Location: Foreign Animal Disease Research2012 Annual Report
1a. Objectives (from AD-416):
To improve Foot-and-Mouth Disease Virus (FMDV) vaccine potency and duration of immunity, we will study the cellular immune response to infection and the ability to refine the killed virus vaccine for FMDV or the recombinant empty capsid vaccine. The objective of this agreement is to analyze T cell responses to FMDV infection in swine and cattle.
1b. Approach (from AD-416):
The state of the art for analysis of the cellular immune response of T lymphocytes to vaccination is: identification of T cell epitopes, mapping of those epitopes to the presenting transplantation antigens known as histocompatibility complex (MHC) molecules and developing MHC tetramers for tracking T cell responses. This technology is used extensively in laboratory mice but is expensive in a genetically diverse human population. Even given the expense, the technology is being applied in the clinic more and more often. Our preliminary studies indicate common cattle breeds, such as Holstein, can be analyzed using this technology. The University of Copenhagen will generate the information required to design and test MHC tetramers for analysis of cellular immune reponse to Foot-and-Mouth Disease Virus(FMDV). ARS, PIADC will utilize this information to analyze responses of cattle and swine to vaccination and FMDV infection.
3. Progress Report:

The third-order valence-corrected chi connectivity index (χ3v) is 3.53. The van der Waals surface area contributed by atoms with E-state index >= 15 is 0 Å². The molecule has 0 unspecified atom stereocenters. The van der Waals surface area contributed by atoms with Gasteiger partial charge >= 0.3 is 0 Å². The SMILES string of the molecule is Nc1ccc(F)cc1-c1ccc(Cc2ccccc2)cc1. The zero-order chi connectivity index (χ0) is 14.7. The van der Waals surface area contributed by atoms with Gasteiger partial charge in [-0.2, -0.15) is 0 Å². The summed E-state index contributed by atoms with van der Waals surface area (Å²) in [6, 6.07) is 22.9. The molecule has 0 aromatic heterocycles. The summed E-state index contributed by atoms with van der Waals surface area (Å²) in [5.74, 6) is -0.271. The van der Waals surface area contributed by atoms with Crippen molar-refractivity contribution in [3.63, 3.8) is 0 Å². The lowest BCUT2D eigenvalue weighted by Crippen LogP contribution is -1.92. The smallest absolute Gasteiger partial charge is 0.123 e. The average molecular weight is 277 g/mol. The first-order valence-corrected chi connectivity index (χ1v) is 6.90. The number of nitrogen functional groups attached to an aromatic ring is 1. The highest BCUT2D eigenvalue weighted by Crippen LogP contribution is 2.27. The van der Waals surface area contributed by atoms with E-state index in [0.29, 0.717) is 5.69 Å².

The objectives of this collaboration are to improve Foot-and-Mouth Disease Virus (FMDV) vaccine potency and duration of immunity through the study of the cellular immune response to infection and the response to the killed virus vaccine for FMDV or the recombinant empty capsid vaccine in swine and cattle. Specifically, the mapping and identification of potential T cell (white blood cells) epitopes will allow more accurate tracking T cell responses and thus assessment of vaccine performance. During FY 2012, our collaborators at University of Vermont (UVM) screened the research herd of Holstein cattle at the UVM using methods to determine the expression of class I major histocompatiblity (MHC) genes developed in the previous reporting period. They identified 6 MHC class I genes that are highly expressed in the herd. These genes are now being expressed as recombinant proteins in our lab for analysis of FMDV peptide binding. Our PIADC colleagues applied the technology developed at Washington State University to determine expression of MHC II genes in Holsteins, again analyzing cattle from the UVM herd. They identified 6 class II MHC gene products that account for over 90% of the MHC II genes expressed in the experimental herd UVM and the proteins for the first of all of these are being generated here at University of Copenhagen for analysis of FMDV protein derived T cell peptide epitopes. The major accomplishments over the life of this project include: 1. Establishment of functional porcine MHC class I molecules and analysis of their specificity. 2. Establishment of predictors covering porcine MHC class I molecules. 3. Establishment of recombinant reagents suitable for tetramer staining of porcine T cells. 4. Determined that the response of pigs to FMDV vaccination is dominated by a single T cell epitope. 5. Identification of the class I and class II MHC genes most commonly expressed in the University of Vermont experimental herd of cattle. 6. Production of class I and class II bovine MHC proteins for further analysis. During FY 2012, a PIADC postdoctoral collaborator and a University of Vermont PhD student spent 4 weeks in the Copenhagen laboratory learning the process of using the bioinformatics for MHC peptide binding prediction and making tetramers for analysis of T cell responses. A graduate student from Copenhagen has spent 6 weeks at PIADC analyzing procine T cell responses to vaccination against FMDV using MHC tetramers. The following technologies have been transferred in FY 2012: 1. The information and reagents have been transferred from Copenhagen to ARS, PIADC. 2. The ability to generate tetramers has been transferred from Copenhagen to ARS, PIADC. 3. The dominant alleles of the bovine MHC locus have been identified and transferred to University of Copenhagen for protein expression. The following publications were produced during the reporting period: Pedersen, LE, M. Harndahl, M. Nielsen, J. R. Patch, G. Jungersen, S. Buus, and W. T. Golde. (2012). Identification of peptides from foot-and-mouth disease virus structural proteins bound by class I swine leucocyte antigen (SLA) alleles, SLA-1*0401 and SLA-2*0401. Animal Genetics. In Press. Pedersen, LE, MN Harndahl, M Rasmussen, K Lamberth, WT Golde, O Lund, M Nielsen, and S Buus. (2011) Generation of porcine major histocompatibility complex (MHC) class I molecules and analysis of their peptide-binding specificities; extending the human NetMHCpan predictor to porcine MHC’s. Immunogenetics. 63:821-834. Patch, JR, LE Pedersen, FN Toka, M Moreas, MJ Grubman, M Nielsen, G Jungersen, S Buus, and WT Golde. (2011). Induction of foot-and-mouth disease virus (FMDV) specific cytotoxic T cell killing by vaccination. Clinical and Vaccine Immunology. 18: 280-288.